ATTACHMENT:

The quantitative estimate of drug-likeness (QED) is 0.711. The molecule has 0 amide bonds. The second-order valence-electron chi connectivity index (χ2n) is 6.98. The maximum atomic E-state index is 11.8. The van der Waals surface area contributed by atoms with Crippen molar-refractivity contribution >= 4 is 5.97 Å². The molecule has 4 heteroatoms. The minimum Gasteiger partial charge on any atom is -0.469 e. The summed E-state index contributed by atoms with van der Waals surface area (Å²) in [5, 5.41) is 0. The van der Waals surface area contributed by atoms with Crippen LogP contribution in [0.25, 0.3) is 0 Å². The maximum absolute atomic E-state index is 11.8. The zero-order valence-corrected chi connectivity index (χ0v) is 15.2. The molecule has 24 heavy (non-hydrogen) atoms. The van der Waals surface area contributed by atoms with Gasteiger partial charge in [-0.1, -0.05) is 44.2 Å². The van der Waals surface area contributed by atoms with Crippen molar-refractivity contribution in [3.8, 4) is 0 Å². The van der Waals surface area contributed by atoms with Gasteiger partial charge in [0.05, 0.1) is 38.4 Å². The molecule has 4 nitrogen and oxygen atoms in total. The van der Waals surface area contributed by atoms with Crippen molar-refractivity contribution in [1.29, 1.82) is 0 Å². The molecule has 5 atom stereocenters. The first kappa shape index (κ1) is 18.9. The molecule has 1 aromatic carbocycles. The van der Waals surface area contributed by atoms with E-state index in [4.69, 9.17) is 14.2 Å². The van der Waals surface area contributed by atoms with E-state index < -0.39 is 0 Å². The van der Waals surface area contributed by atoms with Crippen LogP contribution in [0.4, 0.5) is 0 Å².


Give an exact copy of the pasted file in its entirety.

The quantitative estimate of drug-likeness (QED) is 0.711. The molecule has 0 amide bonds. The second-order valence-electron chi connectivity index (χ2n) is 6.98. The maximum atomic E-state index is 11.8. The van der Waals surface area contributed by atoms with Crippen molar-refractivity contribution >= 4 is 5.97 Å². The molecule has 4 heteroatoms. The minimum Gasteiger partial charge on any atom is -0.469 e. The summed E-state index contributed by atoms with van der Waals surface area (Å²) in [5, 5.41) is 0. The van der Waals surface area contributed by atoms with Crippen LogP contribution in [0.25, 0.3) is 0 Å². The maximum absolute atomic E-state index is 11.8. The zero-order valence-corrected chi connectivity index (χ0v) is 15.2. The molecule has 24 heavy (non-hydrogen) atoms. The van der Waals surface area contributed by atoms with Gasteiger partial charge in [-0.1, -0.05) is 44.2 Å². The van der Waals surface area contributed by atoms with Crippen molar-refractivity contribution in [3.8, 4) is 0 Å². The van der Waals surface area contributed by atoms with Gasteiger partial charge in [0.05, 0.1) is 38.4 Å². The molecule has 4 nitrogen and oxygen atoms in total. The van der Waals surface area contributed by atoms with Crippen molar-refractivity contribution in [1.29, 1.82) is 0 Å². The molecule has 5 atom stereocenters. The first kappa shape index (κ1) is 18.9. The molecule has 1 aromatic carbocycles. The van der Waals surface area contributed by atoms with E-state index in [4.69, 9.17) is 14.2 Å². The van der Waals surface area contributed by atoms with E-state index < -0.39 is 0 Å². The van der Waals surface area contributed by atoms with Crippen LogP contribution in [0.4, 0.5) is 0 Å².